James Cushing, quoted in Harvey Kubernik's Turn Up the Radio!: Rock, Pop, and Roll in Los Angeles 1956-1972 (p. 232): "People say that the singer-songwriter genre happened because people were recovering from the sixties, but I think there's another reason - California adopted the 'no fault divorce' law in July 1970, and then the rest of the country followed suit. Before that time, it was really hard to get a divorce. You had to prove so many things, hire lawyers to get photographs, like Jake Gittes in Chinatown. Prior to 1970, the California Supreme Court ruled that, from now on, there will be exactly two reasons for divorce: incurable insanity or irreconcilable differences.

"This new law had enormous impact on everyone - the people who made the music, who listed to the music, who sold the music, their secretaries, their lawyers, and the listeners with their radios. All of a sudden, none of them had to worry about hiring a divorce detective. Now, if you got sick and tired of your spouse, you could get divorced right away. So it seemed that everybody got divorced.

"From an observer's viewpoint, divorce can be very liberating for both parties, but, according to psychologists, it's the equivalent of a death in the family, in terms of persona trauma. So everybody's newly liberated, but traumatized. In light of this situation, James Taylor singing 'You've Got a Friend' sounds really good. But Jim Morrison singing 'Break on Through' does not sound as good, because you've just broken on through to the other side of the conventional life, and now that you've broken on through, you're stuck with the fact that it's broken, and you broke it. I hope you like it broken, That's what you wanted. Oh, but you feel a strange nostalgia for the unbroken? You've got a friend."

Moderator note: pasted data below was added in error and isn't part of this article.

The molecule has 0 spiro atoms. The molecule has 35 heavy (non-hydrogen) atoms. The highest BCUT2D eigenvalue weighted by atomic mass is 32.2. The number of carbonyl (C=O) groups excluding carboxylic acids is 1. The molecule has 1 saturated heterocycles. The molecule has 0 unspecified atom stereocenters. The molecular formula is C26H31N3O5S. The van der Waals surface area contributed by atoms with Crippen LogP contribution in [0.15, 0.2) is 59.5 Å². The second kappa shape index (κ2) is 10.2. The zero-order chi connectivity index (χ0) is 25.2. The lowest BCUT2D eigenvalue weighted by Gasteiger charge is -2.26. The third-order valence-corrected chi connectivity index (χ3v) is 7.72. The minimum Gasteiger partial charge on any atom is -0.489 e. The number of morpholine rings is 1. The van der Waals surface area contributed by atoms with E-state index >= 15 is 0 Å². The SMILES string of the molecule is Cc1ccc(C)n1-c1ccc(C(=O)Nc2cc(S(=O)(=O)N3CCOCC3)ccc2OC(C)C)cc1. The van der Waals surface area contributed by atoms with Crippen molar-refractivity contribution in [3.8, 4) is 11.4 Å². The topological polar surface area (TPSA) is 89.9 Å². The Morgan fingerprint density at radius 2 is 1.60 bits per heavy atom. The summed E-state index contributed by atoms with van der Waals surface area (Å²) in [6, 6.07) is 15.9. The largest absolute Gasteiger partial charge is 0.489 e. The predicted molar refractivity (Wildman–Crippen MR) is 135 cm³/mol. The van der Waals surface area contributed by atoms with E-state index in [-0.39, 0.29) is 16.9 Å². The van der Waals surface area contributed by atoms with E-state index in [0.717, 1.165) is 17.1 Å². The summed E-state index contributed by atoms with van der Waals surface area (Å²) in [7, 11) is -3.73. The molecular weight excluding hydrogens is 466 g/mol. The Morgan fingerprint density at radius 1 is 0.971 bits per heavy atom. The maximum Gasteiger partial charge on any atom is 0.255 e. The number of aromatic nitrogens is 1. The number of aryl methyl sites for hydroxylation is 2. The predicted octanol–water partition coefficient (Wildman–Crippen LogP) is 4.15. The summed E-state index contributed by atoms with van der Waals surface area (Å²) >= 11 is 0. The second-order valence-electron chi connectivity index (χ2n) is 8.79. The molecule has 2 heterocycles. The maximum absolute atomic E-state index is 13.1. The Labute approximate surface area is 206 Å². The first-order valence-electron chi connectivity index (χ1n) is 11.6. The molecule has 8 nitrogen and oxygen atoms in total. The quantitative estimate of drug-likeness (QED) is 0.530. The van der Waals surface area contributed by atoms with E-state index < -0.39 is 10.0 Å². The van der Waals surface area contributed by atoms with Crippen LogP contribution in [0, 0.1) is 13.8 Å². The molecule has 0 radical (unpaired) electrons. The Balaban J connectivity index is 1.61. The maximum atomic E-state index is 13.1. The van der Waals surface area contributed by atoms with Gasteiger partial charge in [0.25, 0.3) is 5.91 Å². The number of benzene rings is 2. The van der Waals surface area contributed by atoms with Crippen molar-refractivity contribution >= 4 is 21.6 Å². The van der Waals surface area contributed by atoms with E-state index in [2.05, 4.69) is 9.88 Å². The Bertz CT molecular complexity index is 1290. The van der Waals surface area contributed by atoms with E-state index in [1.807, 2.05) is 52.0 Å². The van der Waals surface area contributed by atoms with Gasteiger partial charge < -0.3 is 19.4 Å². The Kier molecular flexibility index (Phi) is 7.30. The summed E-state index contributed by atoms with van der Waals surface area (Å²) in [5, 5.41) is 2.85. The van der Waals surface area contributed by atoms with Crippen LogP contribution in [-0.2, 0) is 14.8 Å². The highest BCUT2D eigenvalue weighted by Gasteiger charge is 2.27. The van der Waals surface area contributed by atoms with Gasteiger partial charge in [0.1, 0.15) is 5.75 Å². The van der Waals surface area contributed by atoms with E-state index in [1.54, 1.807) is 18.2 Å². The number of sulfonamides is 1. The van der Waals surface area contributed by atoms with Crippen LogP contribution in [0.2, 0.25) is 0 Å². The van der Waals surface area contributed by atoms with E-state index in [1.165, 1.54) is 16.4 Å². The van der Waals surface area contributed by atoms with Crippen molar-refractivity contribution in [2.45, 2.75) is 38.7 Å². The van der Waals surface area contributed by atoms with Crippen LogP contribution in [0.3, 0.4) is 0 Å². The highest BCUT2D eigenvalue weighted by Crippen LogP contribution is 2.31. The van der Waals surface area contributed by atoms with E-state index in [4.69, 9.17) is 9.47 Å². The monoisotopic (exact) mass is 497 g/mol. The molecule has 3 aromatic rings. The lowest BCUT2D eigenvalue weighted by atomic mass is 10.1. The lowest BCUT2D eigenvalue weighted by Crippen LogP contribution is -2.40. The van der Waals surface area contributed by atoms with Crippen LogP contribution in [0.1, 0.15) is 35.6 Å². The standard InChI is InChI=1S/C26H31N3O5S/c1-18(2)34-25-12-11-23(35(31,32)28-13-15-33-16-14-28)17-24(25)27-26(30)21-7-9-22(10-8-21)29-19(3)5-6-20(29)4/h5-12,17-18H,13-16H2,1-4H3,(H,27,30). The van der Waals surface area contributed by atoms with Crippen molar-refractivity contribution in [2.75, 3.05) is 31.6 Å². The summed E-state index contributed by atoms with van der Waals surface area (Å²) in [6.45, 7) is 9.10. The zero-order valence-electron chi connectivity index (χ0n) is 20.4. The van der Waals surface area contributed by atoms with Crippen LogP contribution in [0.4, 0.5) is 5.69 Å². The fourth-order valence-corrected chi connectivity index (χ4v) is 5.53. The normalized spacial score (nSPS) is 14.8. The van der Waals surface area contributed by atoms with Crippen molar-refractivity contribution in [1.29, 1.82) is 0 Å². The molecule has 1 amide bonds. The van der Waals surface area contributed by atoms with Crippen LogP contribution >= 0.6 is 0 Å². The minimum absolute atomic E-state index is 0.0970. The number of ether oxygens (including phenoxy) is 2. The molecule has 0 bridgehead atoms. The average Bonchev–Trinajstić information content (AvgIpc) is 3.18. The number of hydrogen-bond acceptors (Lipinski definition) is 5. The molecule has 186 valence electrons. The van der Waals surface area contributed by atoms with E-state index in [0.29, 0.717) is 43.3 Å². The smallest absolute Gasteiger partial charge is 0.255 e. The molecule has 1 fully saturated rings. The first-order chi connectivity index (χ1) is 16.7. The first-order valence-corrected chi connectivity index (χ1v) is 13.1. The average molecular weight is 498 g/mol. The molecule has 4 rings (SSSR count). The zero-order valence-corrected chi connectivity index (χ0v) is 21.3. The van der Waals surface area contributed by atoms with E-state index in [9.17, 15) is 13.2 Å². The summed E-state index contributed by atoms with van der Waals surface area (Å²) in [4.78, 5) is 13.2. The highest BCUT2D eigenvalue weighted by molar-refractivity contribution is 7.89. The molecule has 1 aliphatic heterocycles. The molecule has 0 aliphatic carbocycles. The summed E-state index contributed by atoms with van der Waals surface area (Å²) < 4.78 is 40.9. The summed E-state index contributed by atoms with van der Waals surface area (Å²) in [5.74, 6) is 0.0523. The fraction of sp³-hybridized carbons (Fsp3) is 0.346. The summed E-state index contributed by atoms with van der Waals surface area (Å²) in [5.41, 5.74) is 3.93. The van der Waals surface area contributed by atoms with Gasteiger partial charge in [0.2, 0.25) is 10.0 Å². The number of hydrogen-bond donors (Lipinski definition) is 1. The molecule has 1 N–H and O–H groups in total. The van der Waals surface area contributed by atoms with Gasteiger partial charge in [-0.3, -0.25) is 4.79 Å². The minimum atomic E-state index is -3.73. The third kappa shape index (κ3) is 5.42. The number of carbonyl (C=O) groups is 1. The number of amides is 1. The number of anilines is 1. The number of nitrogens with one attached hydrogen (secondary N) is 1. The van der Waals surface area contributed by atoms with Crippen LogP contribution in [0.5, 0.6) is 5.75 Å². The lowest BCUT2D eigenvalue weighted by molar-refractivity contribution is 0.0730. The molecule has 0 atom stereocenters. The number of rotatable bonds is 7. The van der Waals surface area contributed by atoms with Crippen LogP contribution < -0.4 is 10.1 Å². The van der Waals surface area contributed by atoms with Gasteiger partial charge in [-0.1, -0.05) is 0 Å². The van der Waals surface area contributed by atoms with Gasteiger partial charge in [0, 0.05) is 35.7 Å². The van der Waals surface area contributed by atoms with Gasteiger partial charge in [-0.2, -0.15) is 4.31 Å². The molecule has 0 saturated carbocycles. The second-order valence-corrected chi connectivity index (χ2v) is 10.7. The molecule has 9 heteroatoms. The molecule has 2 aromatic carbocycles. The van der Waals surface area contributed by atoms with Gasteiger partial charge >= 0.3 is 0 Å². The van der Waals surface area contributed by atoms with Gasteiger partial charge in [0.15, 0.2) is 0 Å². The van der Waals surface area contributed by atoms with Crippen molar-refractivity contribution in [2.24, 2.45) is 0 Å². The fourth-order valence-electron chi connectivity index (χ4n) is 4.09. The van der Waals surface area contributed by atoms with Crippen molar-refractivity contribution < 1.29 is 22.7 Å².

James Taylor - "You've Got a Friend" (1971, Billboard #1)

Monday, February 2, 2015

Chart Song Cinema: Black Caesar (1973), Slaughter's Big Rip-Off (1973), and Hell Up in Harlem (1974)

Black Caesar tends to get mentioned as one of the blaxploitation flim genre's better moments. Loosely based on the 1931 gangster classic Little Caesar, it tells the story of Tommy Gibbs (Fred Williamson), who climbs the organized crime ladder and becomes the scourge of New York City's corrupt lawmakers. James Brown's soundtrack gives the movie added muscle, with his "Down and Out in New York City" smoldering as theme music and his "Mama's Dead" sounding like he's in the studio shedding real tears.

According to the film's director Larry Cohen in Reflections on Blaxploitation (p. 56), the Godfather of Soul had a habit of ignoring directors' time specifications for each cue, saddling them with extra editing work. He had done the same thing with his music for Slaughter's Big Rip-Off (1973), and when Cohen requested to use a Brown soundtrack for the Black Caesar sequel (Hell Up in Harlem), American International rejected it, opting instead for Motown's Edwin Starr. (Starr's own "Ain't It Hell Up in Harlem" didn't turn out so bad, and the film sequence his "Big Papa" accompanies is kind of a scream). Brown released the rejected music on his Payback album, which was aptly named because its title track hit #1 on Billboard's R&B charts, while Starr's song only managed #110 on the pop charts and was shut out of the R&B listings. Also, the Payback album served as the score for Guy Ritchie's popular Lock, Stock, and Two Smoking Barrels twenty-four years later.